29 Leader in Array Technology 4 May 2006: used with permission of Randy Scheib Sectorial Scanning Animation  This illustration shows a turbine blade root being inspected using S-scans.

30 Leader in Array Technology 4 May 2006: used with permission of Randy Scheib Schematic Representation of Dynamic Depth Focusing DDF is an excellent way of inspecting thick components in a single pulse. The beam is refocused electronically on its return.

31 Leader in Array Technology 4 May 2006: used with permission of Randy Scheib Dynamic Depth Focusing Animation

32 4 May 2006: used with permission of Randy Scheib Click to edit Master title style Click to edit Master text styles –Second level Third level –Fourth level »Fifth level 4 May 2006: used with permission of Randy Scheib 32 Perform Demonstration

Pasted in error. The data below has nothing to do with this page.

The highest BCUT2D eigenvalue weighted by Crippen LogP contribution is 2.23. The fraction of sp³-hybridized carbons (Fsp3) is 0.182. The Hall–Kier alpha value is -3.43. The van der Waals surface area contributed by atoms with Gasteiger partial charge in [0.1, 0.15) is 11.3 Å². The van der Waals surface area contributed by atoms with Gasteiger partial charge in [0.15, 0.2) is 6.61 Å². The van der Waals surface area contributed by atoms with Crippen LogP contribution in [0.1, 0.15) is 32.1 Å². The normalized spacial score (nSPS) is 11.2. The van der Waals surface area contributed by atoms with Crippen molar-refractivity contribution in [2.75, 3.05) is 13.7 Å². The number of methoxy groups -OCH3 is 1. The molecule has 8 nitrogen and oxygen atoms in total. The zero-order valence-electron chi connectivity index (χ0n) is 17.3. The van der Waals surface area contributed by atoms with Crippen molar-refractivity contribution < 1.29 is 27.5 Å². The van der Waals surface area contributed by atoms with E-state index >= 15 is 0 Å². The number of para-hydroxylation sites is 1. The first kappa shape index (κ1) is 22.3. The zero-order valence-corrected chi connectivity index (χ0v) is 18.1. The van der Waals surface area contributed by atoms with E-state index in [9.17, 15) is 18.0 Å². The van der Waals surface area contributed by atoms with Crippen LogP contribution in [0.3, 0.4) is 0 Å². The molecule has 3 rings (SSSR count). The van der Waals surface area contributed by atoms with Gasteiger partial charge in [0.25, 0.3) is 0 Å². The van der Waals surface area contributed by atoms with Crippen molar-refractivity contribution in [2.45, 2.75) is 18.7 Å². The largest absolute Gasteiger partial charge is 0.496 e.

33 Leader in Array Technology 4 May 2006: used with permission of Randy Scheib Portable Phased Array Applications  Austenitic weld inspections  Turbine root inspections  Butt weld inspections  T-weld inspections of bridge structures  HIC – Hydrogen Induced Crack  Flange corrosion under gasket  Nozzle inspections  Bridge bolt inspections  Spindle/shaft inspections  Thread inspections  Landing gear inspections  Laser weld inspections  Composites